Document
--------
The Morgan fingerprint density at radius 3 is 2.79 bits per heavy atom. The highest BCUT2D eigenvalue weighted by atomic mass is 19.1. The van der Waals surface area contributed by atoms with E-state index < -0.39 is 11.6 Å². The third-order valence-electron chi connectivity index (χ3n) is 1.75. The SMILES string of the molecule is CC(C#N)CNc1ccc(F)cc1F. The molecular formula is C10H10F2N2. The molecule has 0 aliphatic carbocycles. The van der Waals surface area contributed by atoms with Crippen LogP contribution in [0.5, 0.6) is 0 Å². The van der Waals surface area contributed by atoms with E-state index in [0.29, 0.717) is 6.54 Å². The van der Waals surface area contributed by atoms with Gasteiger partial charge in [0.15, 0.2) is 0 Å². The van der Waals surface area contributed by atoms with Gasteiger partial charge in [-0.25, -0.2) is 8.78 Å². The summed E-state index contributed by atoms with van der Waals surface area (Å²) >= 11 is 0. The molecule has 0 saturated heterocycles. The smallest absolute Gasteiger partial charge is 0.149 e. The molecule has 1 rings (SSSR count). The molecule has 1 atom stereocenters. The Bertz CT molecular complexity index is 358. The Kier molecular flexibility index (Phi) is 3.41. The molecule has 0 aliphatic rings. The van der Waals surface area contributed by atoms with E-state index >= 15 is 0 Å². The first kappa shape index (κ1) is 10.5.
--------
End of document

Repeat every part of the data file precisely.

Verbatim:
The Morgan fingerprint density at radius 3 is 2.79 bits per heavy atom. The highest BCUT2D eigenvalue weighted by atomic mass is 19.1. The van der Waals surface area contributed by atoms with E-state index < -0.39 is 11.6 Å². The third-order valence-electron chi connectivity index (χ3n) is 1.75. The SMILES string of the molecule is CC(C#N)CNc1ccc(F)cc1F. The molecular formula is C10H10F2N2. The molecule has 0 aliphatic carbocycles. The van der Waals surface area contributed by atoms with Crippen LogP contribution in [0.5, 0.6) is 0 Å². The van der Waals surface area contributed by atoms with E-state index in [0.29, 0.717) is 6.54 Å². The van der Waals surface area contributed by atoms with Gasteiger partial charge in [0.15, 0.2) is 0 Å². The van der Waals surface area contributed by atoms with Gasteiger partial charge in [-0.25, -0.2) is 8.78 Å². The summed E-state index contributed by atoms with van der Waals surface area (Å²) >= 11 is 0. The molecule has 0 saturated heterocycles. The smallest absolute Gasteiger partial charge is 0.149 e. The molecule has 1 rings (SSSR count). The molecule has 1 atom stereocenters. The Bertz CT molecular complexity index is 358. The Kier molecular flexibility index (Phi) is 3.41. The molecule has 0 aliphatic rings. The van der Waals surface area contributed by atoms with E-state index >= 15 is 0 Å². The first kappa shape index (κ1) is 10.5.